The letter, addressed to Sir Muir Russell, chair of the RBGE board, has been signed by artists including Turner Prize winners Martin Boyce, Douglas Gordon, Anish Kapoor and Richard Wright, as well as Tracey Emin, Luke Fowler, Jim Lambie, and Ed Ruscha.
Other signatories include Richard Armstrong, director of the Solomon R. Guggenheim Museum and Foundation, Kettle’s Yard director Andrew Nairne, the gallerist Victoria Miro, Sheena Wagstaff, head of modern and contemporary art at the Metropolitan Museum of Art in New York, and the actors Ewan McGregor and Val Kilmer.
The letter states that Inverleith House is “a national treasure and an international beacon of our culture” and that “its loss is of international cultural significance”.
It adds: “In light of wide spread public dismay, we ask that the decision to bring to an end 30 years of contemporary art programming at Inverleith House be reopened for debate at the next meeting of the Board of Trustees in December 2016 and that the wider community be given an opportunity to participate.”
The letter also urges “the Board of Trustees of RBGE to work in cooperation with Creative Scotland to seek ways of securing the long-term future of Inverleith House as a contemporary art gallery, a future that reflects its 30 years of excellence in visual art and botanical programming”.
Creative Scotland and its predecessor the Scottish Arts Council has contributed £1.5m to the gallery, and from 2011-16 annual funding of the gallery’s exhibition programme has averaged £88,000. However, the gallery’s 2015-18 application to become one of Creative Scotland’s regularly funded organisations was unsuccessful.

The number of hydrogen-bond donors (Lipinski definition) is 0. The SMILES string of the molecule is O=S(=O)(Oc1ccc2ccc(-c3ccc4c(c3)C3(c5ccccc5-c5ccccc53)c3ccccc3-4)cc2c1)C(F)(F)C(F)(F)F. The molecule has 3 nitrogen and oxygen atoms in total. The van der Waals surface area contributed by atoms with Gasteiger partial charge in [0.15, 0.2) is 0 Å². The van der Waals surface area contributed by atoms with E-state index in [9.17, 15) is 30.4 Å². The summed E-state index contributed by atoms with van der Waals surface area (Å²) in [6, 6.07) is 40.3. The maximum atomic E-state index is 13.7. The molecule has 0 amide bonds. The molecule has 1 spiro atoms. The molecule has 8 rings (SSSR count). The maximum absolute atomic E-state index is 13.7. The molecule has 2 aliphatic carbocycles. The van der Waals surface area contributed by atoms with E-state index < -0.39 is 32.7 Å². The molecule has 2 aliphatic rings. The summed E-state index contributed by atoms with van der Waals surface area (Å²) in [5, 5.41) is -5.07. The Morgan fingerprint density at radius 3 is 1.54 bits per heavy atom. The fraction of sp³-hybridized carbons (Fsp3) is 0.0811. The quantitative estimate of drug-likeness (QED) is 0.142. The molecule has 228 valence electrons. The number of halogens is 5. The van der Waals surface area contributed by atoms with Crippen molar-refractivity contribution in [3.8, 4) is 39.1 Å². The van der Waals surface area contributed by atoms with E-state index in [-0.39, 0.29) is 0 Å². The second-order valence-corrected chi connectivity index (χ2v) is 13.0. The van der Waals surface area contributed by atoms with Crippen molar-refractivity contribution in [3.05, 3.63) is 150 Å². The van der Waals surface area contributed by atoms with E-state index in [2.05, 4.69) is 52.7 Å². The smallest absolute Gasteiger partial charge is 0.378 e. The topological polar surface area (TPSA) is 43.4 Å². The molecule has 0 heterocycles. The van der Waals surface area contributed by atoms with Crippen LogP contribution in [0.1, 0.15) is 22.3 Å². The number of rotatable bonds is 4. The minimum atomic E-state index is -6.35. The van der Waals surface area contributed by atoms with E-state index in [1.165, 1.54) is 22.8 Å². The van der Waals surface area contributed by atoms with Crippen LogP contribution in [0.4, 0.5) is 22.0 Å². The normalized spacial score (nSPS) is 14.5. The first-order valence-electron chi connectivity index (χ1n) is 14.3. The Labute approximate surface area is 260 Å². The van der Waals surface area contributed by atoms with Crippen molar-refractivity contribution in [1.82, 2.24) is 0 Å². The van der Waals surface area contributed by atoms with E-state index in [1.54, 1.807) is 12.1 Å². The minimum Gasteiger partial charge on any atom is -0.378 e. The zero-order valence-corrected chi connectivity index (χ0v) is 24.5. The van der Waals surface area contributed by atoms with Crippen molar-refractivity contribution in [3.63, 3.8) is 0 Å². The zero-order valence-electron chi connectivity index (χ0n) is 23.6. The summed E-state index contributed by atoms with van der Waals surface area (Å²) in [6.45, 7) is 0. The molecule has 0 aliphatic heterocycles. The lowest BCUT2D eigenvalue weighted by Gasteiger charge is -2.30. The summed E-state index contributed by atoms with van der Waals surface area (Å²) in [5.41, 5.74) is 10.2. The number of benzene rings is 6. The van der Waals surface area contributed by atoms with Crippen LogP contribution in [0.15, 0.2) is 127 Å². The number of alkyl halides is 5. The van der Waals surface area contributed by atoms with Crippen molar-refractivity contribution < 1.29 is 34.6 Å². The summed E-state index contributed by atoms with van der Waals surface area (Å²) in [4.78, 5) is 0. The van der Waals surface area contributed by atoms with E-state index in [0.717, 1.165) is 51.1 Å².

The gallery closed to the public on 23 October after celebrating its 30 years of programming with the retrospective exhibition, ‘I Still Believe in Miracles’.
In a statement about the closure, RBGE stated that the move would “remove the various inevitable financial risks attached to running a high-profile gallery” while also freeing up resources “to concentrate more fully on [RBGE’s] scientific and horticultural research and conservation work”.
The statement added that the gallery’s two staff would remain in post and that art would continue to be shown elsewhere in the gardens.
The closure has been met with anger and dismay by artists and the wider visual arts community, with the gallery’s last day attracting hundreds of protestors with placards who staged a mass visit across the building’s two floors. A petition calling for the decision to close the gallery to be reversed has nearly 9000 signatures so far.
Responding to the open letter, a statement from RBGE said: “The intention is very much that we intend to retain our reputation as an art venue across the board, be it for botanical art, performance, photography, sculpture, and contemporary art. We welcome the opportunity to discuss with Creative Scotland the options to achieve this.”
Read the open letter in full here
Sign the petition calling for Inverleith House gallery to reopen here
1. Protestors outside Inverleith House, Royal Botanic Garden Edinburgh, on 23 October 2016. Photo: Chris Sharratt
2. ‘I Still Believe in Miracles’, 2016, installation view of exhibition which ended on 23 October 2016, Inverleith House, Edinburgh